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LETTER TO EDITOR
Year : 2015  |  Volume : 22  |  Issue : 1  |  Page : 172-173  

An unusual case of triazophos poisoning presenting with New-Onset refractory status epilepticus


1 Department of Medicine, JN Medical College, DMIMS University, Sawangi (Meghe), Wardha, Maharashtra, India
2 Department of Pathology, JN Medical College, DMIMS University, Sawangi (Meghe), Wardha, Maharashtra, India

Date of Web Publication21-Dec-2015

Correspondence Address:
Sourya Acharya
Department of Medicine, JN Medical College, DMIMS University, Sawangi (Meghe), Wardha - 442 004, Maharashtra
India
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DOI: 10.4103/0971-6580.172283

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How to cite this article:
Acharya S, Shukla S, Malpani V. An unusual case of triazophos poisoning presenting with New-Onset refractory status epilepticus. Toxicol Int 2015;22:172-3

How to cite this URL:
Acharya S, Shukla S, Malpani V. An unusual case of triazophos poisoning presenting with New-Onset refractory status epilepticus. Toxicol Int [serial online] 2015 [cited 2017 Feb 24];22:172-3. Available from: http://www.toxicologyinternational.com/text.asp?2015/22/1/172/172283



Sir,

A 45-year-old male presented to us with an alleged history of 500 ml of triazophos consumption since 2 h. In Emergency Department when the patient was attended he was having generalized tonic clonic convulsions.

The patient was immediately given thiamine 100 mg intravenous (IV) stat, 100 ml 25% dextrose, and 10 mg diazepam IV slowly. For a brief period of time convulsions stopped but the patient was not responding to verbal commands nor deep painful stimulus (GCS-E1, M1, V1). Vital signs revealed pulse = 120 beats/min regular, blood pressure = 160/90 mmHg, breathing was laborious = 35/min, and pupils were 1.5 mm reactive to light. Arterial blood gas revealed arterial hypoxemia. Airway was protected with endotracheal intubation and suctioning was done, gastric lavage was given was done which was smelling of organophosphorus (OP) compound and patient was immediately shifted to Intensive Care Unit and was put on mechanical ventilation and was ventilated with 100% oxygen. Injection atropine 3 mg was given IV stat and repeated every 10 min until the patient was fully atropinised. An atropine infusion was started at a rate of 2 ml/h. Injection pralidoxime chloride 2 g IV over 20–30 min was given and an infusion of pralidoxime 0·5 g/h in 0·9% normal saline was initiated and continued for 48 h. Serum cholinesterase was 2749 IU (normal range 4000–11,000 IU).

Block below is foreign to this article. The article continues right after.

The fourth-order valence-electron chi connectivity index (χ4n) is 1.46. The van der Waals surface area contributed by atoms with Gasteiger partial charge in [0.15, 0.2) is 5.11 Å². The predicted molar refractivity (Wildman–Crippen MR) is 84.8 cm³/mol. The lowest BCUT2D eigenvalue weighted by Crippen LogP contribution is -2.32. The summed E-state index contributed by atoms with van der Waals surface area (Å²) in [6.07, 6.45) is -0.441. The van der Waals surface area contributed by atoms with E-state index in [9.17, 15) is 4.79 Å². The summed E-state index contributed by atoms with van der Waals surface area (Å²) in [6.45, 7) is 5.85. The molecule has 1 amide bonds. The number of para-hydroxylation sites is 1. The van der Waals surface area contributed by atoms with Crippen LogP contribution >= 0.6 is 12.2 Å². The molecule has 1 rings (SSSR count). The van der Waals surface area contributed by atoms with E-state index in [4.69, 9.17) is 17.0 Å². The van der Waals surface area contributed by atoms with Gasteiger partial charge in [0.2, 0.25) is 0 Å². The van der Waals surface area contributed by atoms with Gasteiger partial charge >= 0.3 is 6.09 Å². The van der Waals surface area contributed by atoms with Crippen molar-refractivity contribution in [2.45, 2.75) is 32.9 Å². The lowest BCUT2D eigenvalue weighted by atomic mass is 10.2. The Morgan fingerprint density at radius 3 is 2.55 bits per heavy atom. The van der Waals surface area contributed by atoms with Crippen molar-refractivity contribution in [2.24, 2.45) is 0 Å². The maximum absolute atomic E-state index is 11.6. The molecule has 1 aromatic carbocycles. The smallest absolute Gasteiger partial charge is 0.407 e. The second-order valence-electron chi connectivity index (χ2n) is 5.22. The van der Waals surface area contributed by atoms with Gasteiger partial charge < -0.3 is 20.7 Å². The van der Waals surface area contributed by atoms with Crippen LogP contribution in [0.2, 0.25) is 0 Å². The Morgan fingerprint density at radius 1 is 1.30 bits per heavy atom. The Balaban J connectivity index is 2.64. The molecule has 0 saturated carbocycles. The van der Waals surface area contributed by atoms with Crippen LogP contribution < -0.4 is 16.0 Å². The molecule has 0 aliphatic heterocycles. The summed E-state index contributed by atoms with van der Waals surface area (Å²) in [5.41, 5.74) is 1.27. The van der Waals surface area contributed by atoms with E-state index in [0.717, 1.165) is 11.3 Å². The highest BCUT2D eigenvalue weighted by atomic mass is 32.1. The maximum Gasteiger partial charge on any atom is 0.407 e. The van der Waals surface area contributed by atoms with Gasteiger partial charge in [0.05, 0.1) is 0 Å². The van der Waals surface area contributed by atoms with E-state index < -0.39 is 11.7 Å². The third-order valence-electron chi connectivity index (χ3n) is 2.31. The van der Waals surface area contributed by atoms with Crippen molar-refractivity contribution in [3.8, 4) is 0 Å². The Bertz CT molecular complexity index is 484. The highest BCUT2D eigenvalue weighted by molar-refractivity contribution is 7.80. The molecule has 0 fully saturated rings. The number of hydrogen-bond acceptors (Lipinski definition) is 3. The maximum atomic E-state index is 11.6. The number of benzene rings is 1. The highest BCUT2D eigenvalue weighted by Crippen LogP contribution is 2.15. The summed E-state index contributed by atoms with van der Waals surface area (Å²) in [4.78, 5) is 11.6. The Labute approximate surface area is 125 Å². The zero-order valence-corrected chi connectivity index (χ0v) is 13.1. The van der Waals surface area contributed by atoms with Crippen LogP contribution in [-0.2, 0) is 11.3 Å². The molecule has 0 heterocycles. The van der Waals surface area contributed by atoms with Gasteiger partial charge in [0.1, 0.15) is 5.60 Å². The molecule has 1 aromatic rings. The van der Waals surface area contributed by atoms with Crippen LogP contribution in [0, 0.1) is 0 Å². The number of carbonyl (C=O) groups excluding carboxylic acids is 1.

After 20 min patient again developed GCTS. Injection lorazepm 5 mg IV stat was given over 1–2 min; there was no response, so a repeat dose after 5 min was given but seizures continued, then injection phenytoin 50 mg/kg at a rate of 50 mg/min was given but seizures continued. Then a standard protocol of status epilepticus (SE) with loading doses of sodium valproate 25 mg/kg was given with no response. Then phenobarbitone 20 mg/kg IV was given, but seizures continued and lastly after 3 h seizures were controlled with propofol infusion 300 mg/h and gradually propofol infusion was tapered off in next 24 h and patient remained seizure free with IV phenytoin 100 mg 8 hourly. A computed tomography (CT) scan of the brain was normal. Until that time patients pulse rate was above 100 and pupils were normal sized and reactive to light. On the second day, that is, 24 h after admission patient developed bradycardia of 60 beats/min and bronchorrhoea. Examination at that moment revealed pinpoint pupils, endotracheal secretions had increased. Injection atropine bolus 3 mg every 20 min was given until pupils were dilated and tachycardia was achieved and atropine infusion was increased to 5 ml/h. Over next 2 days the patient was stable and gradually atropine was tapered off.